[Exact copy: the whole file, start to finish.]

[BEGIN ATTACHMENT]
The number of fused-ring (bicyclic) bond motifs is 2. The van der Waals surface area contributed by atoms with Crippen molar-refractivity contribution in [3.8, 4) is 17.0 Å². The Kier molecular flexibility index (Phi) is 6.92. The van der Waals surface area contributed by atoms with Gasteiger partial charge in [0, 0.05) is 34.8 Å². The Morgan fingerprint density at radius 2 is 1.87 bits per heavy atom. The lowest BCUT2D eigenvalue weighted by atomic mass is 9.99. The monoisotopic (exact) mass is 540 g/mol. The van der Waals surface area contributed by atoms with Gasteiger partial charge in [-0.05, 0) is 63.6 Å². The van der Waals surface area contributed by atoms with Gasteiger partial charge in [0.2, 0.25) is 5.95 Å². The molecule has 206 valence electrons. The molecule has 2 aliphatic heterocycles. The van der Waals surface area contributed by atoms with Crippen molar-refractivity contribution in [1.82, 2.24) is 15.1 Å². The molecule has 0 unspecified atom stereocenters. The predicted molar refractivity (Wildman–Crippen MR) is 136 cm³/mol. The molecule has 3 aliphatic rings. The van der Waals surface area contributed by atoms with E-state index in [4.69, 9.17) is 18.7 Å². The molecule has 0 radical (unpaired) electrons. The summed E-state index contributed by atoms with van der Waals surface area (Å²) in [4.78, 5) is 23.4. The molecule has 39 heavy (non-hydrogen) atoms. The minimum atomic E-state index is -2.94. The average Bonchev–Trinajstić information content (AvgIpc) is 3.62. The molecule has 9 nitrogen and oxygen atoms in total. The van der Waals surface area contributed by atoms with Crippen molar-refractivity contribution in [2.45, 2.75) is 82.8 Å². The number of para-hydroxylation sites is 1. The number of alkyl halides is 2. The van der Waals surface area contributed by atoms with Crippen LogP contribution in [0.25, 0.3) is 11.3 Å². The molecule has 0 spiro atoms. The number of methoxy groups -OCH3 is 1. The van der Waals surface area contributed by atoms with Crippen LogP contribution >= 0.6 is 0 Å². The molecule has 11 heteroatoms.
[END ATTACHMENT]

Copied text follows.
The number of fused-ring (bicyclic) bond motifs is 2. The van der Waals surface area contributed by atoms with Crippen molar-refractivity contribution in [3.8, 4) is 17.0 Å². The Kier molecular flexibility index (Phi) is 6.92. The van der Waals surface area contributed by atoms with Gasteiger partial charge in [0, 0.05) is 34.8 Å². The Morgan fingerprint density at radius 2 is 1.87 bits per heavy atom. The lowest BCUT2D eigenvalue weighted by atomic mass is 9.99. The monoisotopic (exact) mass is 540 g/mol. The van der Waals surface area contributed by atoms with Gasteiger partial charge in [-0.05, 0) is 63.6 Å². The van der Waals surface area contributed by atoms with Gasteiger partial charge in [0.2, 0.25) is 5.95 Å². The molecule has 206 valence electrons. The molecule has 2 aliphatic heterocycles. The van der Waals surface area contributed by atoms with Crippen molar-refractivity contribution in [1.82, 2.24) is 15.1 Å². The molecule has 0 unspecified atom stereocenters. The predicted molar refractivity (Wildman–Crippen MR) is 136 cm³/mol. The molecule has 3 aliphatic rings. The van der Waals surface area contributed by atoms with E-state index in [4.69, 9.17) is 18.7 Å². The molecule has 0 radical (unpaired) electrons. The summed E-state index contributed by atoms with van der Waals surface area (Å²) in [4.78, 5) is 23.4. The molecule has 39 heavy (non-hydrogen) atoms. The minimum atomic E-state index is -2.94. The average Bonchev–Trinajstić information content (AvgIpc) is 3.62. The molecule has 9 nitrogen and oxygen atoms in total. The van der Waals surface area contributed by atoms with Crippen molar-refractivity contribution in [2.45, 2.75) is 82.8 Å². The number of para-hydroxylation sites is 1. The number of alkyl halides is 2. The van der Waals surface area contributed by atoms with Crippen LogP contribution in [0.25, 0.3) is 11.3 Å². The molecule has 0 spiro atoms. The number of methoxy groups -OCH3 is 1. The van der Waals surface area contributed by atoms with Crippen LogP contribution >= 0.6 is 0 Å². The molecule has 11 heteroatoms.